“The reason [enterprises] are so slow to make change is the risk of data and privacy and all those other aspects that go into them being able to make change and use external vendors,” Harrison said. “That’s what sets us apart: we found a way to build this as a ‘stateless’ platform where everything happens as an individual transaction and the data always returns to our clients. So they are able to protect it and leverage it instead of having a third party like us holding onto their most valuable asset.”
Enterprises frequently want to create better experiences for their employees and customers, but often run into a major challenge: changing one small element in the experience could lead to cascading changes that impact hundreds, if not thousands, of people and processes. As a result, enterprises are not able to be as nimble with changes, often favouring one massive solution that caters to all their needs in one platform.
Startups sometimes overlook this issue. It’s easy to move quickly when small and lament big enterprises for being slow-moving elephants, but the reality is that many enterprises still depend on infrastructure that might seem archaic by modern standards.
“They all know they want to make the change. But nobody owns that change internally.”
“The biggest impediment to selling to enterprise as a startup – I don’t know if it’s inertia or if it’s their own process,” said Harrison. “They all know they want to make the change. But nobody owns that change internally.”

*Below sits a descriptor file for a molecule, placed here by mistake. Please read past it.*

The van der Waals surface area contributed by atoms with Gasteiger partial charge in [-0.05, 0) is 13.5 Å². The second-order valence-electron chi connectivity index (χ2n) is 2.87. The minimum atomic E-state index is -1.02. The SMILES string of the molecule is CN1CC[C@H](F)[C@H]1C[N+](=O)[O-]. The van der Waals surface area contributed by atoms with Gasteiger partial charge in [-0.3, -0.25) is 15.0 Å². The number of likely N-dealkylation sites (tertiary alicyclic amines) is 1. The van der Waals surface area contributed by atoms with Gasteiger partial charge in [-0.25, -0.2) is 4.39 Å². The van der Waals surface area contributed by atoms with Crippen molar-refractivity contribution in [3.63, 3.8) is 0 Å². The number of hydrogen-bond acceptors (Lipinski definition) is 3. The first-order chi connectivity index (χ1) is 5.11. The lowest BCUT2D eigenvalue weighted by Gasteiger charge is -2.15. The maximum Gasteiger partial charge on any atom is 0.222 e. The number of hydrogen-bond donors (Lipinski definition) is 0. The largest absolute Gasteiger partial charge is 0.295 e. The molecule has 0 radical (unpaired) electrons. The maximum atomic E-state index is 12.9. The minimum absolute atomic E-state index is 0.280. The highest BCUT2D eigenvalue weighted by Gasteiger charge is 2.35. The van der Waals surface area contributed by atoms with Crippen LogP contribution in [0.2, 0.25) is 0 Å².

FormHero, realizing it did not have the resources to build an entire enterprise platform, instead went another way and built its platform to fit within existing systems.
“We’re going to output paperwork if you’ve got 500 people in a back office,” said Harrison. We do that in our product by saying however you need the data, whatever your processes, we’re going to give it back to you in that format. And that’s a huge way for [enterprises] to say, ‘oh we could actually make this happen faster than we ever imagined.’”
The versatility leads to something else that’s necessary for enterprise sales: momentum and excitement. For FormHero, building momentum starts with a demo and continues with constant iteration.
“If you are showing up every day and progressing something closer to production, they start realizing that. They get excited because they’ve seen a lot of projects start and stop and go nowhere. So when they see [momentum] actually happening, then they get excited.”
Elephants might move slowly, but they also never forget, which means that the work doesn’t stop for startups once the contract is signed. Harrison told BetaKit that the most important thing to keep in mind is how deadlines can cascade just like tech: one missed deadline can set off reactions throughout whole departments, if not the whole organization. That means being late, even by a day, throws the system off.
“What we didn’t realize is with an elephant like that, how many things, once a date is set, are queued up after that,” he said.
Navigating these waters requires a startup to set the right expectations, then meet them. If an enterprise customer is expecting something in six months and you deliver in two, they will be ecstatic. But if you said you’d deliver it in one month, you’ve lost – even though you’re still four months ahead of their initial schedule.
“Selling to enterprise means recognizing [enterprise needs], building features to support that, but also building processes,” Harrison continued. “So you can be agile as a startup, but you have to be able to translate that back to waterfall, if that’s how they operate there. And that’s in technical terms, but you have to have a translation layer.”
StartUp HERE Toronto is a publishing partner of Betakit and this article was originally published on their site.